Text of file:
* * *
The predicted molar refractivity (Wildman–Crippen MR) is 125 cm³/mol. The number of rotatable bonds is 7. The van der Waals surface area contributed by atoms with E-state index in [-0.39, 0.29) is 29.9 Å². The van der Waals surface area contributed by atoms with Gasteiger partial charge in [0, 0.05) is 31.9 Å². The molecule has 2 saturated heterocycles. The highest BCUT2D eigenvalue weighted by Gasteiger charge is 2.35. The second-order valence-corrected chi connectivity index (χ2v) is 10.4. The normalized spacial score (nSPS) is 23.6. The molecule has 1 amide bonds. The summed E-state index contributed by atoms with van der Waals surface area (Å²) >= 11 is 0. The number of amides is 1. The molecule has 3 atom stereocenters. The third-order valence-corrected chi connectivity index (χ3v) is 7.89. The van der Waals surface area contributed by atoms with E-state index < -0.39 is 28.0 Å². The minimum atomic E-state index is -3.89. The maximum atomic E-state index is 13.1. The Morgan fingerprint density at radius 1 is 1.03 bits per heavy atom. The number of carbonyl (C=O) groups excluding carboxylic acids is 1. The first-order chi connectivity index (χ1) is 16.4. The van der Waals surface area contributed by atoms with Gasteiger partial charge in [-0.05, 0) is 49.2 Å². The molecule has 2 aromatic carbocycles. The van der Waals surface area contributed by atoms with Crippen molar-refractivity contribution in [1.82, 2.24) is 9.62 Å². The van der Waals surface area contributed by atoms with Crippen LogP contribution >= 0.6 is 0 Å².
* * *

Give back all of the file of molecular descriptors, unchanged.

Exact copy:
The predicted molar refractivity (Wildman–Crippen MR) is 125 cm³/mol. The number of rotatable bonds is 7. The van der Waals surface area contributed by atoms with E-state index in [-0.39, 0.29) is 29.9 Å². The van der Waals surface area contributed by atoms with Gasteiger partial charge in [0, 0.05) is 31.9 Å². The molecule has 2 saturated heterocycles. The highest BCUT2D eigenvalue weighted by Gasteiger charge is 2.35. The second-order valence-corrected chi connectivity index (χ2v) is 10.4. The normalized spacial score (nSPS) is 23.6. The molecule has 1 amide bonds. The summed E-state index contributed by atoms with van der Waals surface area (Å²) >= 11 is 0. The number of amides is 1. The molecule has 3 atom stereocenters. The third-order valence-corrected chi connectivity index (χ3v) is 7.89. The van der Waals surface area contributed by atoms with E-state index < -0.39 is 28.0 Å². The minimum atomic E-state index is -3.89. The maximum atomic E-state index is 13.1. The Morgan fingerprint density at radius 1 is 1.03 bits per heavy atom. The number of carbonyl (C=O) groups excluding carboxylic acids is 1. The first-order chi connectivity index (χ1) is 16.4. The van der Waals surface area contributed by atoms with Gasteiger partial charge in [-0.05, 0) is 49.2 Å². The molecule has 2 aromatic carbocycles. The van der Waals surface area contributed by atoms with Crippen molar-refractivity contribution in [1.82, 2.24) is 9.62 Å². The van der Waals surface area contributed by atoms with Crippen LogP contribution >= 0.6 is 0 Å².